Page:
Now I can understand that - but understanding that does not say if that is even possible to do.

So its possible for the "boss" to have supplied a project with is in fact not doable at all - understandable yes, doable no.

If you think of each project a programmer works on as a recursive set of subprojects, i.e., the top level project is to accomplish X.  X has five parts, X.1, X.2, ..., X.5.  Each of these is treated as a project.  Each may be made up of subprojects, and so on, and so on, ...., forever until you get to the bottom.

Now depending on the application there can be understanding at various levels of subprojects, i.e., reusing technology, etc.

Again, you have to work both from the top down - do I have all the understanding that I need.

And from the bottom up - is everything I understand to need doing doable at all?  And, if so, how?  From the bottom looking up you need to see that each thing is doable in a coding sense and technological sense and that, from above, you have 100% of the understanding you need.

Adding people to the mix doesn't in my opinion fix anything - in fact it makes it more expensive and complicated.

And then there is the notion of "preventing internet surfing."

The problem here is this assumes that a "programmer" has a complete list of totally thought out and fully understood things to do and therefore should always be just "writing code."

This is a problem though because it is virtually never the case that this is true.  There are always unknowns: boundary conditions, incorrect test cases, etc.

Sometimes a programmer needs "idle time" to think about this.

So let's take that away... what happens - probably even less gets done.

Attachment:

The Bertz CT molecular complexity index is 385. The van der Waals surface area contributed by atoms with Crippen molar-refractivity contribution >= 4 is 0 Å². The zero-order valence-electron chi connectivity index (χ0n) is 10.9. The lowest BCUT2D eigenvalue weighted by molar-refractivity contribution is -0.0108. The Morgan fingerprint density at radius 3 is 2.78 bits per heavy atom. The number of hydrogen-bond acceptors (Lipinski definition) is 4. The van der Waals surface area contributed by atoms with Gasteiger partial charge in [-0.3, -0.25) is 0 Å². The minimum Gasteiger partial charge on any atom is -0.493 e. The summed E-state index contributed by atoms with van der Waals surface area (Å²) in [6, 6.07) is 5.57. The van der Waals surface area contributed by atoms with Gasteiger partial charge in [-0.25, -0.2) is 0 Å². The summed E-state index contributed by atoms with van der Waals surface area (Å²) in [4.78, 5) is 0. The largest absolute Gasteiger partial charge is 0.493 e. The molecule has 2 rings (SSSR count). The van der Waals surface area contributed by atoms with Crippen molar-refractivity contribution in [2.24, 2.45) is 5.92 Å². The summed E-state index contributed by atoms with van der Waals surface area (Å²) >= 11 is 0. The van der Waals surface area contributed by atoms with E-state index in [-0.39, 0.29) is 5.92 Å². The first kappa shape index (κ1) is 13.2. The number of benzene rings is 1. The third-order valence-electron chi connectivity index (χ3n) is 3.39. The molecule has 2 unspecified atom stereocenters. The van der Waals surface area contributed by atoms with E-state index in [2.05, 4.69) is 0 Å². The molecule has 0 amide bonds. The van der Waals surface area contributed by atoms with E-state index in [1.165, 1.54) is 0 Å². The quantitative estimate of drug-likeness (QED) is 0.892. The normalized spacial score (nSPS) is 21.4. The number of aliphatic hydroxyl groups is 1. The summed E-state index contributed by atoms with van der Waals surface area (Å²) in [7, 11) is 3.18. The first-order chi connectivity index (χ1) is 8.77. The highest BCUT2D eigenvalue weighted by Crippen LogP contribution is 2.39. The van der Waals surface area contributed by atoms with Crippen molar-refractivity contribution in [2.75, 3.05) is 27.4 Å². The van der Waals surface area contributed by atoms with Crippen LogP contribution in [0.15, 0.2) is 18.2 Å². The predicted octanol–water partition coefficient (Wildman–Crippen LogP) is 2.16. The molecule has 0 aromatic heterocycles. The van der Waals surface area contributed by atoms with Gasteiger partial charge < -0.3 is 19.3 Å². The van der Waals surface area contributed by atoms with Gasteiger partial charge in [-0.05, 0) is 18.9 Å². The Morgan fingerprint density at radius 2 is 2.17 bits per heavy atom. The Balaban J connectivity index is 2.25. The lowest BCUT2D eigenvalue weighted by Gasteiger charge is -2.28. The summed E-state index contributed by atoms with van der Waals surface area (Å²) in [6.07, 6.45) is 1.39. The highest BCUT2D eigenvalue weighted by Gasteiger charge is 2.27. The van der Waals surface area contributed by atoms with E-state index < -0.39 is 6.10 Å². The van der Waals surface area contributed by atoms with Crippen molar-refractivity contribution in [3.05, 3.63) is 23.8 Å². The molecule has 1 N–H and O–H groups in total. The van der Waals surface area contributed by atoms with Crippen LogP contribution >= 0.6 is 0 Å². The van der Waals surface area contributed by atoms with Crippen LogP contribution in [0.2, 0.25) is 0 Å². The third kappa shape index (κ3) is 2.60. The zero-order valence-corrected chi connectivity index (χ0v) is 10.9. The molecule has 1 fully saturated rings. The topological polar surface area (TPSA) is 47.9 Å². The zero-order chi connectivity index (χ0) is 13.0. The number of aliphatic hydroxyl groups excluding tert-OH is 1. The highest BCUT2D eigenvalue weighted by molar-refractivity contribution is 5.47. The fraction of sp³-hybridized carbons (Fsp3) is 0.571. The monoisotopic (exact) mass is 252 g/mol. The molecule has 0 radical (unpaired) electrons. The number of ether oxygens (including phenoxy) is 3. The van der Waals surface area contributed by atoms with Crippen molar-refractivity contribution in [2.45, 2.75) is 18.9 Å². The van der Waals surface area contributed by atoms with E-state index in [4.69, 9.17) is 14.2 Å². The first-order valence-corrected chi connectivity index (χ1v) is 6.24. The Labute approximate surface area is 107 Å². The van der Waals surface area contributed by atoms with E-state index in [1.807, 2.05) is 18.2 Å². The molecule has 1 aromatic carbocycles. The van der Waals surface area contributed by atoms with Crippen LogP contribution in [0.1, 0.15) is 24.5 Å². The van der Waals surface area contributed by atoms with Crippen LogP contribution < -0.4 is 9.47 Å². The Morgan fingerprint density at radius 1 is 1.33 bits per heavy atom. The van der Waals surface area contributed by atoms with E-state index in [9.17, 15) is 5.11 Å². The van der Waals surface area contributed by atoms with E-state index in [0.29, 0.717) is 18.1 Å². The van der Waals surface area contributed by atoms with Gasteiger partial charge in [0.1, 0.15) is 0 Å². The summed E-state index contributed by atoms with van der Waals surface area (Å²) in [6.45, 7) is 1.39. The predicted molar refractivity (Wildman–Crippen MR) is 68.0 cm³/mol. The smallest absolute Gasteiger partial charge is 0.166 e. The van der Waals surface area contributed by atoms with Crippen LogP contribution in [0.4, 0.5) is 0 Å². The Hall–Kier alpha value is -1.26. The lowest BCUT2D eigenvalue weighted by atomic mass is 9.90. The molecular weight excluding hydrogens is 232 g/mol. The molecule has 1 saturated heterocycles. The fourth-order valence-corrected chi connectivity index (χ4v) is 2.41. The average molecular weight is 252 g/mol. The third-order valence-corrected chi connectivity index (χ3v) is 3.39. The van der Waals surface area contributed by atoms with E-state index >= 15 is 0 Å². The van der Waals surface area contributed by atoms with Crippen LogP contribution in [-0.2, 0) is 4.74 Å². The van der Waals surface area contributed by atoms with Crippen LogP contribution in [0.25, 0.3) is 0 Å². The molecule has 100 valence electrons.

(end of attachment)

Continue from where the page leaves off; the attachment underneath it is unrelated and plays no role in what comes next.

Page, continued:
Without a well thought out and fully understood solution its likely the code will be bad or incorrect.

But if there's no time to think then there's a strong likelihood it will be wrong...

The bottom line here is that there are very few people who know how to effectively run projects and teams and complete software on time so that it works correctly.

Sadly as far as I can see its not taught in school.

So people invent solutions like "paired programming."

Personally I have always believed that the only effect model for managing programming is to promote the most able programmers to managers.  Of course, this requires that the programmer is ready and able to become a manager.

Again this does not happen.  Programmers should be taught that as you age your skill as a programmer is amplified as a manager.

But management requires both aptitude and training - again newly minted programmers from schools don't learn these skills.

Of course, most programmers have some geeky aspects to them.  But that doesn't mean they cannot manage.  It just means that they have to be "brought along" to do so.  But this is hard in a world where everyone changes jobs every year or two for more money.  In fact they are limiting their futures by doing this and hobbling employers with a very stratified development staff.

Like everything else in the country today the programming train is going off the track - if two programmers work well, why not three?

My experience with modern IT is that is basically an ass covering model.  No one wants to address real problems or, in many cases, even admit they exist (no one wants co-workers to "feel bad").  Then they spend endless time on justifying anything they do - to the point of silliness - in one case a company had a very poor product offering - to the point of receiving legal threats from unhappy customers.

Their response.

Diddling around for six months and not solving the problem.

What do they think their customers are doing in the mean time?  (Looking at competing products.)

All this is a consequence of making everything "fair" and "the same."

The emperor is not wearing any clothes...